Ordway went on to say: "So if you have eight infants, you've got to have two employees," Ordway said. "And you're trying to pay them a living wage, the overhead, the insurance and all the things that come along with providing infant care. It's a really difficult business proposition."

What actions has DEL taken since the deaths of those infants who were in the news for the last few years?  

Mr. Ordway continued: "So over just the last year, 18 months, there has been a variety of laws and policies passed in Olympia that seeks to increase the opportunities, in terms of more child care providers," Ordway said. "A better marketplace, a slimmer set of regulations for them to follow. And if they deliver high quality, more money to reimburse their services." 

Thus as those infant deaths were in the news DEL worked on "...a slimmer set of regulations for them to follow..."?

After not enforcing the safety regulations where two infants died the solution by DEL seems to be to manifest a further decline in such duties as training, oversight and enforcement around licensed child day care?

In the time that I was licensor when licensed providers were required to attend renewal orientation the high quality providers told me how embarrassed they were at the low quality of providers who sat at the table with them.  "This is who people think we are?" For a time those high quality providers formed a separate association to work at bringing quality up. To alleviate the problem of high and low quality providers having to meet in the same room the agency stopped requiring renewal orientation even though it was a law.

But as W. Edward Demings taught us quality must come from the top and go down. The quality at the top of DEL, in my expert opinion, is atrocious.  DSHS (Department of Social and Health Services) under Governor Locke had embraced the Deming business principles ("quality must come from the top") but those never manifested in a system with a long history of entrenched poor quality management. The poor quality of the top managers at DEL comes down the pike to the regional then local levels then on down to the day care provider level.  Poor quality managers liked poor quality providers is what I witnessed.

When too many children die eventually it makes the news then a pretend reform process is instituted. They rename the agency, replace the top person and announce to the public (with the media willing to be their mouthpiece), see we fixed it?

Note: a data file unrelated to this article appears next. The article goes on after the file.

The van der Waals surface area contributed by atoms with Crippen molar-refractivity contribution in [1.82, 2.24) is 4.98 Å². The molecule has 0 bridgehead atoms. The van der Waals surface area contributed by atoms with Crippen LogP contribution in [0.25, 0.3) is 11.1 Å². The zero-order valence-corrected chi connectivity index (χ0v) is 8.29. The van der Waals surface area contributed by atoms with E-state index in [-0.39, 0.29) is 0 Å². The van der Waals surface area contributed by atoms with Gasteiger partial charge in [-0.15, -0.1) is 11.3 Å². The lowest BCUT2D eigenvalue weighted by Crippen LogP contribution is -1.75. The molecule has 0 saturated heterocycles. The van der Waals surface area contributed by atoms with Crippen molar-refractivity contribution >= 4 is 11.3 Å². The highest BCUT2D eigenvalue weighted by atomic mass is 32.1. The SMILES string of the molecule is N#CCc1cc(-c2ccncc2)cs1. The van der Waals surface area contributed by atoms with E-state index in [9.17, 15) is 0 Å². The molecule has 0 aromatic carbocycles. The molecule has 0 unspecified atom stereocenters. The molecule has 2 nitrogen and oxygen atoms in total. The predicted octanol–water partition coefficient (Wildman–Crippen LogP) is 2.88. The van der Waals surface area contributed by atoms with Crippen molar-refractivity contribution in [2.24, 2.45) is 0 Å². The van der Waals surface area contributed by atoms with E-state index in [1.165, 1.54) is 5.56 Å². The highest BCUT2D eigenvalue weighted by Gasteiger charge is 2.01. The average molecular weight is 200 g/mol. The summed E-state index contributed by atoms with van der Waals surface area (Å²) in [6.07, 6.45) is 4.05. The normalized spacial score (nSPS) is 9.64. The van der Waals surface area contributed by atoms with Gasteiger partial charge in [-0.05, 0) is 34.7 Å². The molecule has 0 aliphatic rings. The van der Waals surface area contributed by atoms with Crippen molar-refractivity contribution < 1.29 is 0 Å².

Day care licensing was pulled out of DSHS in 2006, given its own special agency reporting directly to the governor. That was supposed to fix it or give the appearance of fixing it.  A whole new agency with new RCW (Revised Code of Washington) and new WAC (Washington Administrative Code), new laws that at first tamped down the health, safety and well-being of the child in day care.  Plus a whole new load, boatload of taxpayer money to pay for the governor's special agency.  I have a copy of an email between two top managers at DEL making over $100,000.00 with benefits telling each other they were bored.

What is DEL doing now? They are at the top at the right hand of the governor?  What pretend reform are they working on now?

Researching for an up-date I see Ross Hunter is now the director of DEL since September 2015. I find that sad.

When Mr. Hunter was a representative in the legislature he got my copies of the records I submitted to the State Auditor Whistle Blower program. Rep. Hunter found the records extremely concerning and attempted to meet with the top managers of DEL at that time, he was very frustrated with them; and he was powerless to change their behaviors.

Now Mr. Hunter's biography is listed on the DEL website as the new director with nary a concern mentioned about child safety in child day care in Washington State.

Parents will continue to become more empowered and will protect their children as they process and filter through all the propaganda DEL and its managers continue to publish on their website, through news media sources and through taxpayer paid for child care resource and referrals willing to be mouthpieces for the Department of Early Learning.

The article states on average a year of infant care costs $17,300.00.  Parents will find ways for one parent to always be with their children until the children are old enough to protect themselves and can "tell."

One or both parents will become entrepreneurs and figure this out.  They will find work. Their work schedules are such that one parent or the other is with their baby.  That is happening right now with thirty-something year old parents in my extended family.  

I had one provider on my caseload who did medical transcription part time while having her own day care business when her kids were little.  When they went into the school system; she did medical transcription full time from home and was available for school events and supports.

Parents will figure this out and they will more and more protect their children.

Copy and paste into your browser:


http://mynorthwest.com/874/2886746/Is-your-kid-on-a-childcare-wait-list-Heres-why-Washington-is-in-a-childcare-crisis

Sunday, January 3, 2016

Parents and Law Firms: Protecting Kids Through Power Googling


An article written by Arianne Fuchsberger, M.A., a Research Associate for Persuasive Strategies Blog gives parents and attorneys a powerful tool. Persuasive Strategies, written for attorneys I find provides a plethora of valuable information for my line of work as an analyst/expert witness for civil lawsuits related to child day care.